Grad student participates from Puerto Rico
Although AE graduate student German Gabriel Saltar-Rivera is currently working on his degree online from Puerto Rico, distance hasn’t stopped him from participating in extracurricular AE groups. In fact, he is on the leadership team of a new Minorities in Aerospace group.
Where did go for your undergraduate degree?
I did my bachelor’s degree in Mechanical Engineering at the University of Puerto Rico at Mayaguez. There, I conducted research in aerospace and fell in love with the field which led me to minor in aerospace engineering.
Why did you choose to attend the University of Illinois for graduate school?
UIUC was one of my top two choices for graduate school from the start. I loved the synergy between professors and the wide range of professional development programs. However, what really made the difference for me was the wide range of amazing research projects available and the passion with which the professors talked about their work. I wanted to be in an environment where everyone was highly motivated to push the boundaries of knowledge.
Are you involved in any extracurricular groups on campus?
Currently, I am actively involved in a new group in the aerospace department for minorities and allies called MAero. I’m very excited about this group because it gives people from all underrepresented groups a chance to unite, form a larger community, and help others. We are also offering mentorship to graduate and undergraduate students and are involved in outreach to promote more diversity in the STEM fields. I encourage anyone that is interested to join.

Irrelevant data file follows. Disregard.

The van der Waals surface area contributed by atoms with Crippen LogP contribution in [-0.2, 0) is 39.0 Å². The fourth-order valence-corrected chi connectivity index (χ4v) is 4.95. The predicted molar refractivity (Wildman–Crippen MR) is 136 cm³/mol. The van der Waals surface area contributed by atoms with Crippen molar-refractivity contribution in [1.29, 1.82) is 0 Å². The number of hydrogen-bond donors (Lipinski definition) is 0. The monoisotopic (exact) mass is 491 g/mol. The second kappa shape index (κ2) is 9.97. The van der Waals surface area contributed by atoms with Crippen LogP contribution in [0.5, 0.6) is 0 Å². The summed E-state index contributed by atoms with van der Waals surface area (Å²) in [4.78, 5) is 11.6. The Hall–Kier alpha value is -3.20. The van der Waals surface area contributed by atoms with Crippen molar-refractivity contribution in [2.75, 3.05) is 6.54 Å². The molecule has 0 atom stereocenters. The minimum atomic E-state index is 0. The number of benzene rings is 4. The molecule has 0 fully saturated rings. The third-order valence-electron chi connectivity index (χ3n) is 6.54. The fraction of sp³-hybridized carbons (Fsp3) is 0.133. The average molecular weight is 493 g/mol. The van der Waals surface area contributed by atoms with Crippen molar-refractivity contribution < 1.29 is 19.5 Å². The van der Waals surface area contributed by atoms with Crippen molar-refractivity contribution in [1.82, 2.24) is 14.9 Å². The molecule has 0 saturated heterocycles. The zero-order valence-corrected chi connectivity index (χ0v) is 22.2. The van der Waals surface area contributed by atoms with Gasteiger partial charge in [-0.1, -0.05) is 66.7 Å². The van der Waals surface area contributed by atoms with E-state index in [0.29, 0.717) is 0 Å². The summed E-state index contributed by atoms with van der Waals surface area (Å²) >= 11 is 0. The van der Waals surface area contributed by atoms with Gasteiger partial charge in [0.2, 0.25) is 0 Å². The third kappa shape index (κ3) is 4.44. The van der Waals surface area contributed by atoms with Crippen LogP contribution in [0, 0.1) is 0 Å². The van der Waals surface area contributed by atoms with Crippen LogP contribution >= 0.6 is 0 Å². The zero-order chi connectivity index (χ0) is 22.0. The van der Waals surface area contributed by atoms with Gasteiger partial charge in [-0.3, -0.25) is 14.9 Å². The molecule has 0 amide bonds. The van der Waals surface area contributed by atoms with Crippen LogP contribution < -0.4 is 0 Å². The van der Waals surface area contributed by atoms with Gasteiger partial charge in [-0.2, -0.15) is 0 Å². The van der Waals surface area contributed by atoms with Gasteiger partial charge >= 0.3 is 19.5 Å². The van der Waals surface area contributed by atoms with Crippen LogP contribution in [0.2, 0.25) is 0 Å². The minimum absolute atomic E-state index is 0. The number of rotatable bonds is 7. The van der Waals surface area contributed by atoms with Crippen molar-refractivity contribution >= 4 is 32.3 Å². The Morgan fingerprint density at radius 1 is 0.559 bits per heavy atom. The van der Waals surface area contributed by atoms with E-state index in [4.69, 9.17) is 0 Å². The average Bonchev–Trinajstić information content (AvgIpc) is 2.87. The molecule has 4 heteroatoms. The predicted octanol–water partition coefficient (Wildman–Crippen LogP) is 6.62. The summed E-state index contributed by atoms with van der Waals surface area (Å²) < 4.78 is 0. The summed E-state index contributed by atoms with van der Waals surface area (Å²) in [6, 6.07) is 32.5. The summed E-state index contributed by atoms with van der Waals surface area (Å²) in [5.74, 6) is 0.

What’s one of the coolest things you’ve ever done?
I think one of the coolest things I’ve been part of was my
summer internship in Goddard Space Flight Center where I got to meet world-renowned scientists. During my time there, I was blessed with a scholarship from Nobel Prize-laureate Dr. John Mather. Receiving this award has definitely been one of the most exciting moments in my life!
Who is your advisor and what research project are you working on?
I am being co-advised by Dr. Villafane Roca and Dr. Freund. We are exploring ways to utilize machine learning to aid in the development of numerical models for the prediction of turbulent particle-laden flows.
What is a specific challenge you have faced or decision you had to make and how did you resolve it?
Being in computational research, I have to debug errors in the code almost on a daily basis. When facing a tough bug, I generally try to divide and conquer. I break the problem into smaller ones that can be easily solved or verified. This is a method that I try to apply to any problem, not just in research.
What has distance learning been like for you?
Distance learning poses its challenges, one easily can feel isolated and frustrated. However, the university has done a great job of providing alternatives so that, even from a distance, I feel part of a community. I am grateful to the faculty and staff that work very hard to make this a possibility.
What do you like to do for fun?
In my spare time, I enjoy playing board games, especially dominoes, or doing outside activities such as hiking with family and friends. When I’m alone, I enjoy reading, fishing, and playing Cuatro, a Puerto Rican instrument.